If you are new to factory manuals, suggest that you first spend 2-3 hours reading and learning how the cross-references work; particularly if you are doing electrical/electronic repair. This reading is more interesting than you might expect.
  • mkstfmkstf Member Posts: 12
    buy the factory manuals , chilton etc are incomplete, show the wrong pictures , lesve out a lot of details. dont be afraid to spend 100 or more dollars on a good set of manuals . use it one time and it pays for itself!!!!!
  • tangochucktangochuck Member Posts: 1
    Need help finding a manual for 1974 maverick. can't seem to locate.... no matter where i look. Ford, Chilton, Haynes, etc. Appreciate any advice. email at [email protected]
  • bchaubchau Member Posts: 8
    You'd be amazed your local library kept those old repair manuals in their basement!
  • campocampo Member Posts: 9
    For wiring diagrams,shop manuals are by far the
    best.haynes&chilton will combine several years and come up with universal diagrams that will drive you up a tree.
  • lee18lee18 Member Posts: 45
    GM supplies a set of 5 CD-ROMs containing all the complete service manuals and service bulletins for all makes of GM cars and trucks made in the last few years.

    This CD-ROM set is free, no charge for shipping.

    The user interface is a bit of a pain, but you can't complain for free. Although most of us don't have a computer in the garage, you can at least print out relevant sections.
  • clintonjohnclintonjohn Member Posts: 99
    lee-how do I go about getting that set of CDs? also, would it cover my geo tracker, or any geo for that matter since they weren't 'true' GM cars?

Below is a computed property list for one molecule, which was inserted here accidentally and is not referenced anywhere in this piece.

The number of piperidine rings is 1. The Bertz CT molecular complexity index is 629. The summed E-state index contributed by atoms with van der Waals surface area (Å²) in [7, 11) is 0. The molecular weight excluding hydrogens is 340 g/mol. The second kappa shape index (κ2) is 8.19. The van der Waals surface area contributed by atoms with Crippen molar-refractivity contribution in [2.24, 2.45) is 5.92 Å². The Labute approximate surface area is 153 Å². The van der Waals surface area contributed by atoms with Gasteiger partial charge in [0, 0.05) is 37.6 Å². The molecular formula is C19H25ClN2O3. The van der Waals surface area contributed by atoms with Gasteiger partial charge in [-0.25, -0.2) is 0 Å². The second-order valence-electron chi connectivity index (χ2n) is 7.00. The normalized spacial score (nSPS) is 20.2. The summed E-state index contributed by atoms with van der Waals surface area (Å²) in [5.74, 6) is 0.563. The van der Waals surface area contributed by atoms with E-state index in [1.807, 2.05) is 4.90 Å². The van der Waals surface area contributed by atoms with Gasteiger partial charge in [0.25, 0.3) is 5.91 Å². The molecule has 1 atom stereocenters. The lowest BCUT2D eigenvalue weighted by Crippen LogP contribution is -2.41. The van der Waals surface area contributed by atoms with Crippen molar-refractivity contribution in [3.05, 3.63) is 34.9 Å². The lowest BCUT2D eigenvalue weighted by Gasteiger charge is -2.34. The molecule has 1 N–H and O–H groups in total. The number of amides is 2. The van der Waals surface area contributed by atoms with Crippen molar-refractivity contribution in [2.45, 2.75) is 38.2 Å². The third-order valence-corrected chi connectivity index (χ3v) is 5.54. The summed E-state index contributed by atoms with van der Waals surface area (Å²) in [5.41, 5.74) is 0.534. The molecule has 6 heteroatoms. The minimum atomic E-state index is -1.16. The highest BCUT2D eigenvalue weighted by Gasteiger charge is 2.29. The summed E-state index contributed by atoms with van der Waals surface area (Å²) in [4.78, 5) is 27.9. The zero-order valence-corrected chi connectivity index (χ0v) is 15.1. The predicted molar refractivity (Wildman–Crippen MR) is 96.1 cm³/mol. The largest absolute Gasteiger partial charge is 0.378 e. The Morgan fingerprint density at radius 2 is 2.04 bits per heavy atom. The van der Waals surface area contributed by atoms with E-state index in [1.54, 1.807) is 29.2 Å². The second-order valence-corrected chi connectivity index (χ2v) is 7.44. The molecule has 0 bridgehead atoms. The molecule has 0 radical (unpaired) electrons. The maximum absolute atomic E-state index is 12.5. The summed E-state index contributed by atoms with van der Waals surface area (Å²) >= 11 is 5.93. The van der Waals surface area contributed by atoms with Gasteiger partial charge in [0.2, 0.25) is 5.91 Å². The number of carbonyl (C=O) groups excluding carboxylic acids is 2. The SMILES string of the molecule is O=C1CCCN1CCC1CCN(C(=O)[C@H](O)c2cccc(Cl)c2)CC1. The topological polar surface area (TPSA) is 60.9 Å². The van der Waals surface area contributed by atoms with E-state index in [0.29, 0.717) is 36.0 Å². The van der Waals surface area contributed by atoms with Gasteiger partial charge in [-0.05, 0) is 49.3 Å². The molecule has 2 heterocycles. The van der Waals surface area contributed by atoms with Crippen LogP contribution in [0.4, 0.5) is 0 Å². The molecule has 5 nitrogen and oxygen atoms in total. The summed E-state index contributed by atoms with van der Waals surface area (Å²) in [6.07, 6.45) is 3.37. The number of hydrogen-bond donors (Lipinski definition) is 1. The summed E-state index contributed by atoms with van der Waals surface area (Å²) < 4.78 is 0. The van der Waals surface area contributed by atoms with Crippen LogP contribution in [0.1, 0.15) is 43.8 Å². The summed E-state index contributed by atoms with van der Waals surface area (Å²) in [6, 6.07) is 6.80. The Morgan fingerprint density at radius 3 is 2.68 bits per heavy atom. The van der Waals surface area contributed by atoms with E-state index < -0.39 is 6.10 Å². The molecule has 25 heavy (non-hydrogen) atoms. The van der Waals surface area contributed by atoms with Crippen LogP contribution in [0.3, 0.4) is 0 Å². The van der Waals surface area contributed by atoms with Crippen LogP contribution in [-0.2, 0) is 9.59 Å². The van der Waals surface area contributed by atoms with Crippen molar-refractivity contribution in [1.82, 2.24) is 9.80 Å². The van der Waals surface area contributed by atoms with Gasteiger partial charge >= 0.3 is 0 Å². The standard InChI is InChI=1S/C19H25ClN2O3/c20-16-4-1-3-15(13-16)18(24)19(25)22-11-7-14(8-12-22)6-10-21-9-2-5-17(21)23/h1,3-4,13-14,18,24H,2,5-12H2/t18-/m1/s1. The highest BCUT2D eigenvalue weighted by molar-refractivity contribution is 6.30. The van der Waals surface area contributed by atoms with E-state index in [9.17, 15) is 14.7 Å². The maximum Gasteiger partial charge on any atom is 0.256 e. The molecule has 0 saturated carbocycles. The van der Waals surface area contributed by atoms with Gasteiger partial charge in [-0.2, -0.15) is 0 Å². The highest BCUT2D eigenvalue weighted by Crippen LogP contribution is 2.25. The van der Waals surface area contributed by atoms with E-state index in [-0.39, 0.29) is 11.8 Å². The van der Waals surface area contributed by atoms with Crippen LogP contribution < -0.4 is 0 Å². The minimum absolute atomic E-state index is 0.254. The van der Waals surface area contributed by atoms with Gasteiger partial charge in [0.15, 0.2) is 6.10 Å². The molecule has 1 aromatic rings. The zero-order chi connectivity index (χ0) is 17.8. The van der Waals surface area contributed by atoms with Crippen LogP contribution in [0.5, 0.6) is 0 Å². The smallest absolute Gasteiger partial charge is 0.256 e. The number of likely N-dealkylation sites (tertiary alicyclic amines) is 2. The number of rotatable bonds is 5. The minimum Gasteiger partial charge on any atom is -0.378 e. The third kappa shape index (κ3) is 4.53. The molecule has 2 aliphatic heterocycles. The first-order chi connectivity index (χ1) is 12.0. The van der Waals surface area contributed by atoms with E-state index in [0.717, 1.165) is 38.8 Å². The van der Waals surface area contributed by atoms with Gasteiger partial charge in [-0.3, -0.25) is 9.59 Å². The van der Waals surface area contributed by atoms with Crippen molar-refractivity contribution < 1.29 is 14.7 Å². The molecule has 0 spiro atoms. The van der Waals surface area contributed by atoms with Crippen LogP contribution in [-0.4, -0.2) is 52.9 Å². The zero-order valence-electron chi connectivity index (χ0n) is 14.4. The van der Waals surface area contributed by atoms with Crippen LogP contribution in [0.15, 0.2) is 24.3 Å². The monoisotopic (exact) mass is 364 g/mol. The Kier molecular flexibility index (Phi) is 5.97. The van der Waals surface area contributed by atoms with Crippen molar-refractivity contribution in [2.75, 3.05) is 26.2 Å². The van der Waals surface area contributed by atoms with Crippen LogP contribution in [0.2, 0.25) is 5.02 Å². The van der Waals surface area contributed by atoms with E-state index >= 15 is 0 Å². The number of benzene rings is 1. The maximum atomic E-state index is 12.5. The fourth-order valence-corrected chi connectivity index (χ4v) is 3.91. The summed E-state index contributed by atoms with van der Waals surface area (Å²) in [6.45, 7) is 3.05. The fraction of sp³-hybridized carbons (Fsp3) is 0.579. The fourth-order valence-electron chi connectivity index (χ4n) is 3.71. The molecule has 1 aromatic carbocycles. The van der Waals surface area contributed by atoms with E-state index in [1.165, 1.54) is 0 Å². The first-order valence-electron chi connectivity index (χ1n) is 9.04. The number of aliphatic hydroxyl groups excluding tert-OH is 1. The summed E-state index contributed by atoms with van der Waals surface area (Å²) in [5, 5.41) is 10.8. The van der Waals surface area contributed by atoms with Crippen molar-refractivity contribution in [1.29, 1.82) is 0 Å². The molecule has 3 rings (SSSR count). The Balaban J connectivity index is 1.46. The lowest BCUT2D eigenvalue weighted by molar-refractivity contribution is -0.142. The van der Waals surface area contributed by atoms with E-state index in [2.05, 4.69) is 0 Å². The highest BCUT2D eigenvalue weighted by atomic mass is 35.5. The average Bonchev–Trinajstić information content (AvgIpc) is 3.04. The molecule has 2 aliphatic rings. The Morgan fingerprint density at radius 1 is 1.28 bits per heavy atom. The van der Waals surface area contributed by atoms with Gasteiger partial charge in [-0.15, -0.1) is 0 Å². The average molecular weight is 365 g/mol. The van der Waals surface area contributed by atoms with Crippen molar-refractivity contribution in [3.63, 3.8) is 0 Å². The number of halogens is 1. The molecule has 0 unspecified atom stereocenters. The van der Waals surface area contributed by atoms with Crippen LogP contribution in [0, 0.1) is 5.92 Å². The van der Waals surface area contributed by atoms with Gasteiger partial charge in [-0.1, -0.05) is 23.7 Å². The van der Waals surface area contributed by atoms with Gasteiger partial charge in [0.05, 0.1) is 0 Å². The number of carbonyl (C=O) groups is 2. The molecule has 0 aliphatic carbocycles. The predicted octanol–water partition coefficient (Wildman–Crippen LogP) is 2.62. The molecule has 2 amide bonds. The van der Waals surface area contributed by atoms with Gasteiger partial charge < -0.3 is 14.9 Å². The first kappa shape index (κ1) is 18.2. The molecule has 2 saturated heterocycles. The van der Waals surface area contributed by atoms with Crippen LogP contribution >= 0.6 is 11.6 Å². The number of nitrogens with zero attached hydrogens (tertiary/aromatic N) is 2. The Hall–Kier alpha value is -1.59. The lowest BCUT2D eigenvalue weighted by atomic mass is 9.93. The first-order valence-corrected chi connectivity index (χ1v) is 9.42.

• avs007avs007 Member Posts: 100
    I have those cd's... I have the newest version too... The first version doesn't work on Win98, doh... Well, actually it works, but the installation program doesn't...

    Its great... Complete scematics, details, etc etc... Though if I ever meet the person that programmed the interface, I'll shoot them on the spot... I only say this, because as a Software Engineer myself, I make interfaces and such all the time...

    For those that aren't lucky enough to have access to it, sorry..

    Anyways, STAY AWAY from non-factory shop manuals.. Sometimes they are so vague.. I've seen some chiltons/haynes manuals with such stupid lines like.. Step 1, remove caliper assembly... Well, duh... Of course you have to remove caliper assembly, but how?

    Anyways, factory manuals give you the exact locations of everything, tools required, concise step-by-step removals, (note that I said removals, not installations... ;p )

    Anyways, whatever price the factory manuals are, I'm 100% positive it'll be worth your money... All I know that my CD's are the best $0.00 I ever spent... heh heh heh
    Seriously though, I've heard praises from people who spent $120 for their manuals...